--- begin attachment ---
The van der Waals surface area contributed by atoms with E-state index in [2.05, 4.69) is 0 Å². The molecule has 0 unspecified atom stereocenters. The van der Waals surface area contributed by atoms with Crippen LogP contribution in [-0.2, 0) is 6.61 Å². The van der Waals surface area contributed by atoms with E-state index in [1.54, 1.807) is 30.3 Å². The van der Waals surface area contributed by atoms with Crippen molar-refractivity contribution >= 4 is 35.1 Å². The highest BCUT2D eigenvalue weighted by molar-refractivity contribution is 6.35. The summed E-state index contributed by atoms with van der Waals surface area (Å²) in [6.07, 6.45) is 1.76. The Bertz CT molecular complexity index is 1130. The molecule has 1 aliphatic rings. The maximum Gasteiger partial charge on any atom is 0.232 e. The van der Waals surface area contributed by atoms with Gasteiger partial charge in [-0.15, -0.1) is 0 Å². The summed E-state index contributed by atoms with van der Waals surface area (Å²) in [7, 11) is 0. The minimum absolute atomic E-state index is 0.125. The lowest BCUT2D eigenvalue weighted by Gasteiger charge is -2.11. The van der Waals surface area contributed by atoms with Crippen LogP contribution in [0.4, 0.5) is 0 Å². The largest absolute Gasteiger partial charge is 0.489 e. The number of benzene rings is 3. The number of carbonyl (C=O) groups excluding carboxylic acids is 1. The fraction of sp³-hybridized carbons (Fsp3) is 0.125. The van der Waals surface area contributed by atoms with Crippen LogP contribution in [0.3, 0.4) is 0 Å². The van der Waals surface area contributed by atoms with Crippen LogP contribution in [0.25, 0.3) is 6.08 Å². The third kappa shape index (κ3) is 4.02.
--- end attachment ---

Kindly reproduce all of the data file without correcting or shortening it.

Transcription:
The van der Waals surface area contributed by atoms with E-state index in [2.05, 4.69) is 0 Å². The molecule has 0 unspecified atom stereocenters. The van der Waals surface area contributed by atoms with Crippen LogP contribution in [-0.2, 0) is 6.61 Å². The van der Waals surface area contributed by atoms with E-state index in [1.54, 1.807) is 30.3 Å². The van der Waals surface area contributed by atoms with Crippen molar-refractivity contribution >= 4 is 35.1 Å². The highest BCUT2D eigenvalue weighted by molar-refractivity contribution is 6.35. The summed E-state index contributed by atoms with van der Waals surface area (Å²) in [6.07, 6.45) is 1.76. The Bertz CT molecular complexity index is 1130. The molecule has 1 aliphatic rings. The maximum Gasteiger partial charge on any atom is 0.232 e. The van der Waals surface area contributed by atoms with Gasteiger partial charge in [-0.15, -0.1) is 0 Å². The summed E-state index contributed by atoms with van der Waals surface area (Å²) in [7, 11) is 0. The minimum absolute atomic E-state index is 0.125. The lowest BCUT2D eigenvalue weighted by Gasteiger charge is -2.11. The van der Waals surface area contributed by atoms with Crippen LogP contribution in [0.4, 0.5) is 0 Å². The largest absolute Gasteiger partial charge is 0.489 e. The number of benzene rings is 3. The number of carbonyl (C=O) groups excluding carboxylic acids is 1. The fraction of sp³-hybridized carbons (Fsp3) is 0.125. The van der Waals surface area contributed by atoms with Crippen LogP contribution in [0.3, 0.4) is 0 Å². The van der Waals surface area contributed by atoms with Crippen LogP contribution in [0.25, 0.3) is 6.08 Å². The third kappa shape index (κ3) is 4.02.